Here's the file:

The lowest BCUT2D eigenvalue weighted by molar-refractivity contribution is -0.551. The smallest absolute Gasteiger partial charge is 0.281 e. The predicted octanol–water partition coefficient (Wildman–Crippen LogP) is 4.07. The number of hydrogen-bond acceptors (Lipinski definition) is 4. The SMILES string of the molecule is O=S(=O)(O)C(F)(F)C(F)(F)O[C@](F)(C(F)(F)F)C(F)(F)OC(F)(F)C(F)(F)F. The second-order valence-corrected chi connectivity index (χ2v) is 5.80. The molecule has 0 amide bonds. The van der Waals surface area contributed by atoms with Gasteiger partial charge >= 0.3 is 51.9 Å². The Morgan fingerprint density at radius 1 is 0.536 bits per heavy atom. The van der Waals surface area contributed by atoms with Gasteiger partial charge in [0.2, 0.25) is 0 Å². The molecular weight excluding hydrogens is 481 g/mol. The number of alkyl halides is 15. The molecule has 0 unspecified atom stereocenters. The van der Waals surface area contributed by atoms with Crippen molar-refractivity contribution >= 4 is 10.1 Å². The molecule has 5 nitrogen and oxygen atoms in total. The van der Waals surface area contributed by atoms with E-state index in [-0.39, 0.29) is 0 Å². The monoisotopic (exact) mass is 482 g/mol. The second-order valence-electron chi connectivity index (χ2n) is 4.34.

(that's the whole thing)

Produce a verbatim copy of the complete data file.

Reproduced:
The lowest BCUT2D eigenvalue weighted by molar-refractivity contribution is -0.551. The smallest absolute Gasteiger partial charge is 0.281 e. The predicted octanol–water partition coefficient (Wildman–Crippen LogP) is 4.07. The number of hydrogen-bond acceptors (Lipinski definition) is 4. The SMILES string of the molecule is O=S(=O)(O)C(F)(F)C(F)(F)O[C@](F)(C(F)(F)F)C(F)(F)OC(F)(F)C(F)(F)F. The second-order valence-corrected chi connectivity index (χ2v) is 5.80. The molecule has 0 amide bonds. The van der Waals surface area contributed by atoms with Gasteiger partial charge >= 0.3 is 51.9 Å². The Morgan fingerprint density at radius 1 is 0.536 bits per heavy atom. The van der Waals surface area contributed by atoms with Gasteiger partial charge in [0.2, 0.25) is 0 Å². The molecular weight excluding hydrogens is 481 g/mol. The number of alkyl halides is 15. The molecule has 0 unspecified atom stereocenters. The van der Waals surface area contributed by atoms with Crippen molar-refractivity contribution >= 4 is 10.1 Å². The molecule has 5 nitrogen and oxygen atoms in total. The van der Waals surface area contributed by atoms with E-state index in [-0.39, 0.29) is 0 Å². The monoisotopic (exact) mass is 482 g/mol. The second-order valence-electron chi connectivity index (χ2n) is 4.34.